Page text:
Since then, U.S. policy in the region has changed little. The same threats to wipe out the North Korean regime using thermonuclear weapons are still in effect. And legally, the war here is not yet over, as Washington refuses to conclude a peace agreement with Pyongyang and give security guarantees. Relative stability here is based on the armistice agreement, and now also on North Korea’s possession of nuclear weapons and means of their delivery. By the way, the North Korea officially withdrew from the armistice agreement a few years ago, motivating its move by the failure of the U.S. to fulfill its conditions. Pyongyang is referring to the presence of the U.S. military contingent in South Korea, the threats posed by the U.S. fleet, which operates near the DPRK’s borders with nuclear weapons on board. And also the regular maneuvers of the Western coalition near the North Korean coast, which have as a training goal the destruction of North Korea and its leadership. So the war there is not over yet.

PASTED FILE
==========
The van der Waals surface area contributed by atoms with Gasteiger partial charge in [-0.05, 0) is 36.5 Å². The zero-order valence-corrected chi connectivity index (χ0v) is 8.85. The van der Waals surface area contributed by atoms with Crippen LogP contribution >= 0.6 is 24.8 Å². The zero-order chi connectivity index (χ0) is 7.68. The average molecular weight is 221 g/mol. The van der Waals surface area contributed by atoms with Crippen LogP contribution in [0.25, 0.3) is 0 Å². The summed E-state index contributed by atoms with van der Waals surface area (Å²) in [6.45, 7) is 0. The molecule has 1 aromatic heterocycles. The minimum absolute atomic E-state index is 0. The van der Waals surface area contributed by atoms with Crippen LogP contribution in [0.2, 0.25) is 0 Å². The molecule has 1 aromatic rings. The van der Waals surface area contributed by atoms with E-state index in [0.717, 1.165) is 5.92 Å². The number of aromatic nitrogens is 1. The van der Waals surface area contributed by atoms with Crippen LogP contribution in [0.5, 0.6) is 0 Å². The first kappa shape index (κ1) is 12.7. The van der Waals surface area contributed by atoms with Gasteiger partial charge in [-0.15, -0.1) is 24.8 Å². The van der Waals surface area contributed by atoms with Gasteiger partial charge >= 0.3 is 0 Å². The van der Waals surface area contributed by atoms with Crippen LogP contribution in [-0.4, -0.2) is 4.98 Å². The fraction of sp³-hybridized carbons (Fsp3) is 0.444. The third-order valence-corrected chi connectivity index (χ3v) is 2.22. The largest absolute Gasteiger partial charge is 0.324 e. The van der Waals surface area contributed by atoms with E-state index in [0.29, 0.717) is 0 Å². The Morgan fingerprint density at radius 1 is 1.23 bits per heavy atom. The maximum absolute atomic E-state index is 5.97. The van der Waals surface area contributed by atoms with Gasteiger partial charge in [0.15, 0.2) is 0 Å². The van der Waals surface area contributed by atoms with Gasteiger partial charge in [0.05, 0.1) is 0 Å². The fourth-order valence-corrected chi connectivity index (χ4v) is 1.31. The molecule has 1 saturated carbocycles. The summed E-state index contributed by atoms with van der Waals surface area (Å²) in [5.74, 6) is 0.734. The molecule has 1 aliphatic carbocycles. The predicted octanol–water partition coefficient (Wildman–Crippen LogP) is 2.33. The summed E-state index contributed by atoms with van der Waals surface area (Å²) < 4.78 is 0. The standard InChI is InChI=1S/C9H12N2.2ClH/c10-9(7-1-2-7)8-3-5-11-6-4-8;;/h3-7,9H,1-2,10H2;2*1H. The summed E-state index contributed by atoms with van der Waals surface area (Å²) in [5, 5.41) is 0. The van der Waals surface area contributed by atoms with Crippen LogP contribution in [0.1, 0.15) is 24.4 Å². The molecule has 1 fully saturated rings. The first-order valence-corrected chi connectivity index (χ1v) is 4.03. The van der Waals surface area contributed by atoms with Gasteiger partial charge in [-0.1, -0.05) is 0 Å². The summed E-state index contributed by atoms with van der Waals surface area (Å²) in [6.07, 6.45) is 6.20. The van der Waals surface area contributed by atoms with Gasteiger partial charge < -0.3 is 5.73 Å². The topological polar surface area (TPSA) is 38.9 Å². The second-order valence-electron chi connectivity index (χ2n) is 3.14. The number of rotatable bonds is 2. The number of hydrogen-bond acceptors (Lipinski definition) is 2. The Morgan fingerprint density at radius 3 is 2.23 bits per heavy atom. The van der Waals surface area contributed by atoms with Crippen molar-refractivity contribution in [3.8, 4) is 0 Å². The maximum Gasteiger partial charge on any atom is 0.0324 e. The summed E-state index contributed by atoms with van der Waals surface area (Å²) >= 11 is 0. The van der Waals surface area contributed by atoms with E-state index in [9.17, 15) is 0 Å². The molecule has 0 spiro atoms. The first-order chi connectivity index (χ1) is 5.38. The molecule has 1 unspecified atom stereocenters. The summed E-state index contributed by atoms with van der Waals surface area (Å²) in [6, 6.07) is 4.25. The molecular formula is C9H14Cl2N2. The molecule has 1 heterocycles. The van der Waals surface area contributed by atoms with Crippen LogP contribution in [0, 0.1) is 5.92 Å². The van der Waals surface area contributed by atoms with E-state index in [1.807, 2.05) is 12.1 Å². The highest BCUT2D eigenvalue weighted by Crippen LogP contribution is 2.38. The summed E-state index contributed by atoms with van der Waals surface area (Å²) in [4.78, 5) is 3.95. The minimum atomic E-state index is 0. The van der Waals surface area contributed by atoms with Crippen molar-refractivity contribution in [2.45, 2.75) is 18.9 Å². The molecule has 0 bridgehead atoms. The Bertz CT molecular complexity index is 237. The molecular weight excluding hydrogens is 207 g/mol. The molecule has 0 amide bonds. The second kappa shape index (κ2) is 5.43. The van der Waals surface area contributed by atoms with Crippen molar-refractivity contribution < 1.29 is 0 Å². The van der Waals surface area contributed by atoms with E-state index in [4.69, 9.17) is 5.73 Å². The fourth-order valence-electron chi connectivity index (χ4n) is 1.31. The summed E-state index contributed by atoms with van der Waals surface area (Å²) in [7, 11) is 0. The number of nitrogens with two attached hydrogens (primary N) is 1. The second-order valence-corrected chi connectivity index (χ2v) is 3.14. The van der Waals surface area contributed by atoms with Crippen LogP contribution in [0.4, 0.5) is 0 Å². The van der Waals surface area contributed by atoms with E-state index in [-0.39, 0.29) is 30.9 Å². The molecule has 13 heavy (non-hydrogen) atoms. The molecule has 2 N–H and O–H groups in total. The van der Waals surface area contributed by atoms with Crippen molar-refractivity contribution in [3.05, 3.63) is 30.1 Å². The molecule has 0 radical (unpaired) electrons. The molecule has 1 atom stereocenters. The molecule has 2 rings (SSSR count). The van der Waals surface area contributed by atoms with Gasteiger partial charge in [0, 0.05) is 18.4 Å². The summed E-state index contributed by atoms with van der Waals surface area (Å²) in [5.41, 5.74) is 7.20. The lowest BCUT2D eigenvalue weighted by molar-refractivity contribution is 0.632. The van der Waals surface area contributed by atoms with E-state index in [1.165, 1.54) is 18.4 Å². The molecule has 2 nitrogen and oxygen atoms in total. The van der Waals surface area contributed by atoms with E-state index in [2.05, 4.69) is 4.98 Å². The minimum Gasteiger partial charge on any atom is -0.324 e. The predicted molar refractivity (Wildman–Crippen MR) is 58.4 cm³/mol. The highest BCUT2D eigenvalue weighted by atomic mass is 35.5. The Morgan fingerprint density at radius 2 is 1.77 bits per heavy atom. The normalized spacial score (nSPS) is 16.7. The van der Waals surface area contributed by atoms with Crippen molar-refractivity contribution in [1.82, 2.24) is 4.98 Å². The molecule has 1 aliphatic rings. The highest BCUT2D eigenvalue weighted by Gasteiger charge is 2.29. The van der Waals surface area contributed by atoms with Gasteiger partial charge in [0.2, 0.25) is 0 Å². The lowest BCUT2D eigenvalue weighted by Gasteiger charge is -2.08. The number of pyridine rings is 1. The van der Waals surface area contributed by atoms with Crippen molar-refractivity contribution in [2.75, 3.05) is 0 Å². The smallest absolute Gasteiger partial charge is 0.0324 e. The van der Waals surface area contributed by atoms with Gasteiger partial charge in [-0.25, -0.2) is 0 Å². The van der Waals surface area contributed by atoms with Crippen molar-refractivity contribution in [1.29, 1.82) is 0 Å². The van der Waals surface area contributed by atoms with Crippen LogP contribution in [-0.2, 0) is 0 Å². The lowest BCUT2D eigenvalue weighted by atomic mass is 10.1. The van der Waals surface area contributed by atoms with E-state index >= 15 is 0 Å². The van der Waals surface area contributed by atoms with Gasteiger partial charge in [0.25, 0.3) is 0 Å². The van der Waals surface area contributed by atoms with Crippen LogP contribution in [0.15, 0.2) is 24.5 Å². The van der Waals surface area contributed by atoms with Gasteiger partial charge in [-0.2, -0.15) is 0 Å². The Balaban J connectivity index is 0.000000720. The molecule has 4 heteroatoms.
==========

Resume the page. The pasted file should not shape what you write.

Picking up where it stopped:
This background of the festivities is seen from the North Korean side, and it seems to be shared by the Russian Defense Ministry, since they accepted the invitation to pay such a significant visit.
In the current historical context, the gathering of old allies in the anti-Western struggle has an understandable logic. Especially on the part of Russia, which is not spoiled by allied relations and which at the current stage has to confront the Western coalition, as North Korea once did. Now Russia’s closer look into the North Korean side has a number of symbolic nuances.